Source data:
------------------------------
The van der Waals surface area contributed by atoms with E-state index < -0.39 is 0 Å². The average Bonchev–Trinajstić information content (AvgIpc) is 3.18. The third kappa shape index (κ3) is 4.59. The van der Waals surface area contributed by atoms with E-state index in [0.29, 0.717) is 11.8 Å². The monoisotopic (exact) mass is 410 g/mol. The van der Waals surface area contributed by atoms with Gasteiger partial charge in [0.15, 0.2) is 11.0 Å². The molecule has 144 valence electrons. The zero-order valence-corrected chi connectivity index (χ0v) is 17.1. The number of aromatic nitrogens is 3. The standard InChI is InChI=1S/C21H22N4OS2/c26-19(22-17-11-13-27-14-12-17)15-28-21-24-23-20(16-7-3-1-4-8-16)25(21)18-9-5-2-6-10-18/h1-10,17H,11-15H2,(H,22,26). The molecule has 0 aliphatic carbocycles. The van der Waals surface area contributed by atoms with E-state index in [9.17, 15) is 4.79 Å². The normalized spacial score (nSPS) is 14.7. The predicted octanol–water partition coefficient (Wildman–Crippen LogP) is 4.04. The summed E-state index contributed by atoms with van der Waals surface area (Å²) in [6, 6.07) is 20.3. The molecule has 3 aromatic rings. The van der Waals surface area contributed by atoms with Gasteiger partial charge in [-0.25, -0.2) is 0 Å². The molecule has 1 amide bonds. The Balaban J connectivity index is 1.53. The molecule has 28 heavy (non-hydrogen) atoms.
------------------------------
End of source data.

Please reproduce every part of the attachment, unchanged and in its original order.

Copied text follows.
The van der Waals surface area contributed by atoms with E-state index < -0.39 is 0 Å². The average Bonchev–Trinajstić information content (AvgIpc) is 3.18. The third kappa shape index (κ3) is 4.59. The van der Waals surface area contributed by atoms with E-state index in [0.29, 0.717) is 11.8 Å². The monoisotopic (exact) mass is 410 g/mol. The van der Waals surface area contributed by atoms with Gasteiger partial charge in [0.15, 0.2) is 11.0 Å². The molecule has 144 valence electrons. The zero-order valence-corrected chi connectivity index (χ0v) is 17.1. The number of aromatic nitrogens is 3. The standard InChI is InChI=1S/C21H22N4OS2/c26-19(22-17-11-13-27-14-12-17)15-28-21-24-23-20(16-7-3-1-4-8-16)25(21)18-9-5-2-6-10-18/h1-10,17H,11-15H2,(H,22,26). The molecule has 0 aliphatic carbocycles. The van der Waals surface area contributed by atoms with E-state index in [9.17, 15) is 4.79 Å². The normalized spacial score (nSPS) is 14.7. The predicted octanol–water partition coefficient (Wildman–Crippen LogP) is 4.04. The summed E-state index contributed by atoms with van der Waals surface area (Å²) in [6, 6.07) is 20.3. The molecule has 3 aromatic rings. The van der Waals surface area contributed by atoms with Gasteiger partial charge in [-0.25, -0.2) is 0 Å². The molecule has 1 amide bonds. The Balaban J connectivity index is 1.53. The molecule has 28 heavy (non-hydrogen) atoms.